Tags / jungle
This collection highlights the deforestation of the Amazon due to cattle farming and corn farming. Various shots provide a look at the rain forest in its virgin state; workers felling trees to clear the land; a fire at night from slash and burn agriculture; a cattle ranch on cleared rain forest and a corn farm on cleared rain forest land.
Deforestation in the Amazonian Rain Forest using the slash and burn technique.
Various shots of a cattle ranch in the Amazonian Rain Forest built on cleared Amazonian Rain Forest.
A range of shots of the Brazilian Rain Forest
Various shots of a corn farm featuring wide, sweeping vistas of corn and irrigation equipment in the Brazilian province of Minas Gerais. The corn farm was built on cleared rain forest land.
Various shots of workers clearing and moving trees in the Amazonian Rain Forest using heavy equipment, bulldozers and front-loaders.
Mae Toen is close to a fluoride mine that has contaminated the water of the village. Despite the mine's closure 40 years ago, the area has become a polluted artificial lake, where water overflows during the rainy season. "The problem we have is that in Mae Toen, the groundwater is used for eating and cooking, and this is contaminated by with fluoride," says Dr. Chatpat Kongpun, who works at the Ministry of Public Health Thailand.
Anthropologist turned journalist Christian Tym journeys into the Amazon to the town of Shaime to talk to the the local Shuar people about their use of the psychedelic ancestral medicine ayahuasca - and to take a dose himself.
Ayahuasca is a psychoactive brew of Banisteriopsis caapi vine in combination with various plants, long drank by numerous indigenous peoples of the Amazon for divinatory and healing purposes. The hallucinogenic properties of the brew are well noted, and people who have taken it report experiences they liked to spiritual enlightenment and understanding the nature of the universe.
Forests are the heart of Long La's development. In a country ravaged by deforestation, this village of 500 inhabitants has become a model of sustainable development. With the help of Speri, a vietnamese NGO, Long La has found a way to preserve its forest thanks to agroecology.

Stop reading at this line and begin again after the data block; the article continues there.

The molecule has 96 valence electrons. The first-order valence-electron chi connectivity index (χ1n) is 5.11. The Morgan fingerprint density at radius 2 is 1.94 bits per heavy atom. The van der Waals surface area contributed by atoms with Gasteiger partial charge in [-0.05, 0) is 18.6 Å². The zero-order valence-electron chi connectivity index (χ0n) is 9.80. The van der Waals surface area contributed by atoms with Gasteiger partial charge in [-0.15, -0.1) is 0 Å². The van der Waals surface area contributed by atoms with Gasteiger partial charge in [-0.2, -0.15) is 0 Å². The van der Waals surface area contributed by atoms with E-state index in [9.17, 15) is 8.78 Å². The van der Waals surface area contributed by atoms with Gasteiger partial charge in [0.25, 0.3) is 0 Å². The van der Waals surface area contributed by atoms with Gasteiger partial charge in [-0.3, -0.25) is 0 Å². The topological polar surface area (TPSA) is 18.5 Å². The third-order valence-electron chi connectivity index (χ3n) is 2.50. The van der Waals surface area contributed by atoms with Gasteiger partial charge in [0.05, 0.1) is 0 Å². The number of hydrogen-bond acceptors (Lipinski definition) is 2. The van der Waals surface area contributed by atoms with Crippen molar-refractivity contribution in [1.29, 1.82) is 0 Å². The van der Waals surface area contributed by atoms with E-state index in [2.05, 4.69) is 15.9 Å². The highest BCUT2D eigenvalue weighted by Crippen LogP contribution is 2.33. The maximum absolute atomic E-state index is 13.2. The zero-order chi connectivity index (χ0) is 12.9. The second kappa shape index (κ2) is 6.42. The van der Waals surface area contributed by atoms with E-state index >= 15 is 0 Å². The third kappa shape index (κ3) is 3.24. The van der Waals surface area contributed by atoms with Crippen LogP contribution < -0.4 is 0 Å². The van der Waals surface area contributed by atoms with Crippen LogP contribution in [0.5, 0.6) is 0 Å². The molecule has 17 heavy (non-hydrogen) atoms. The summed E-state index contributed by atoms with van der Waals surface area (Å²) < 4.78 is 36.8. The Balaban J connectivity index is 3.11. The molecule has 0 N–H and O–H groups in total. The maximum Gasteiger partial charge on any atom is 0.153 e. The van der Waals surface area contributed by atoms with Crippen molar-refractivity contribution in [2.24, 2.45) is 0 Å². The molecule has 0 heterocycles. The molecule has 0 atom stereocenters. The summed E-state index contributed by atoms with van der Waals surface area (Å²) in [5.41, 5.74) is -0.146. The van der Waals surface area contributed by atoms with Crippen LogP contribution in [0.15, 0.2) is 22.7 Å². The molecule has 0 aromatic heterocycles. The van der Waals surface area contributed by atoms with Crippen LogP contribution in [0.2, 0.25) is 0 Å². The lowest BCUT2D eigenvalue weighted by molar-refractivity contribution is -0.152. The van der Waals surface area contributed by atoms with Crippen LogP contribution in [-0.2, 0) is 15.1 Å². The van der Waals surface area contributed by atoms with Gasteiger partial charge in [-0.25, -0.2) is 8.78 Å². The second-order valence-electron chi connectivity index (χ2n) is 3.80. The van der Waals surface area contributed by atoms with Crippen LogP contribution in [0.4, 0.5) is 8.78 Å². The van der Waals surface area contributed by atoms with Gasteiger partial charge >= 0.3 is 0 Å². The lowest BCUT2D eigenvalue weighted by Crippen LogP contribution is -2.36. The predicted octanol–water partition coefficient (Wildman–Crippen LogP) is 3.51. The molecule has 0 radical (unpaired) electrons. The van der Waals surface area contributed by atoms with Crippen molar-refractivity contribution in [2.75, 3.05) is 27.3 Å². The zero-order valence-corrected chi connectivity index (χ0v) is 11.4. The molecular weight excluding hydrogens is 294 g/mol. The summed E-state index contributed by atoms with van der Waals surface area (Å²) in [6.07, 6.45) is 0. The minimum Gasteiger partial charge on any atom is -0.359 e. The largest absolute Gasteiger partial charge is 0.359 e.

The forest is rich in medicinal plants and rare species and generates wealth for the community. Prior to 2004, it was threatened by timber exploitation. But its inhabitants soon realized that the water shortages they were facing were not normal and that the air was drier than it should have been in this tropical region.
It did not take long before they began to blame deforestation, which also adversely affects agricultural production. Today, forests cover 40% of the territory of Laos, whereas they made up 70% in the 1950s. In order to protect their forest, villagers in Long La reserved certain areas for the production of timber and others for medicinal plants. In some areas, it is now strictly forbidden to gather wood. They also enacted strict rules to preserve the forest, such as keeping farm animals in paddocks to prevent them from damaging trees.
In 2005, the Laotian government recognized Long La inhabitants' know-how and put them in charge of managing the village's forest. Doing so came naturally to the inhabitants since they all belong to the Hmong community, an animist ethnic group that considers the forest sacred. In Long La, the forest is even believed to host a venerated spirit: the Patongxenh.
Deforestation is being driven by corruption as well as poorly managed industrial-scale plantations for things like rubber. Yet Long La's management of the forest has proven that preservation can lead to development and wealth. Thanks to the forest, the village now cultivates Zong Zwa, a plant with bright yellow flowers that tastes similar to rocca. The village also produces 12 tons of organic vegetables each year which they sell to hotels and restaurants in Luang Prabang. Speri now works with 12 other villages to implement Long La's model. In 2012, the NGO and the villagers created a rural school to train local residents in agroecology.
Two young men at a gay pride parade in Quito
Statue of a reclining female figure outside a cultural center in Downtown Quito
Statue of a mans head outside a cultural center in downtown Quito
Dawn over the northern part of Quito's central business district
A skateboarder gets mad air at a skate-park in Quito's central north
Graffiti in Quito which reads "Assange is coming" with the lights of a police car passing. Julian Assange of Wikileaks has for years taken refuge in the Ecuadorian embassy in London.
A woman selling vegetables in Quito
Pork for sale as street food in Quito
An amateur game of soccer in Quito's suburbs.
Pungue River, the south border of Gorongosa National park
The Sater-Maw tribe lives in the region of the mid Amazon River, on the border between Amazonas and Par states. Inventors of the "Guaran culture", the tribe domesticated this wild fruit and created its processing method, thanks to which Guaran is known and consumed all over the world.
Known as to locals as "the Children of Guaran" the Satere-Mawe indians still maintain their traditional way of planting and using guaran, for example as medicine or their ritual drink.
Pedro, 33, a Sater-Maw indian who patrols the forest: "Illegal logging can be hard to tackle. Logging happens deep in the forest, far from the eyes of the world but GPS tracking technology and satellite surveillance means we can find out where loggers are and what kind of timber they want. We are tracking 560 hectares of virgin forest with new technologies, hopefully we will stop illegal logging here."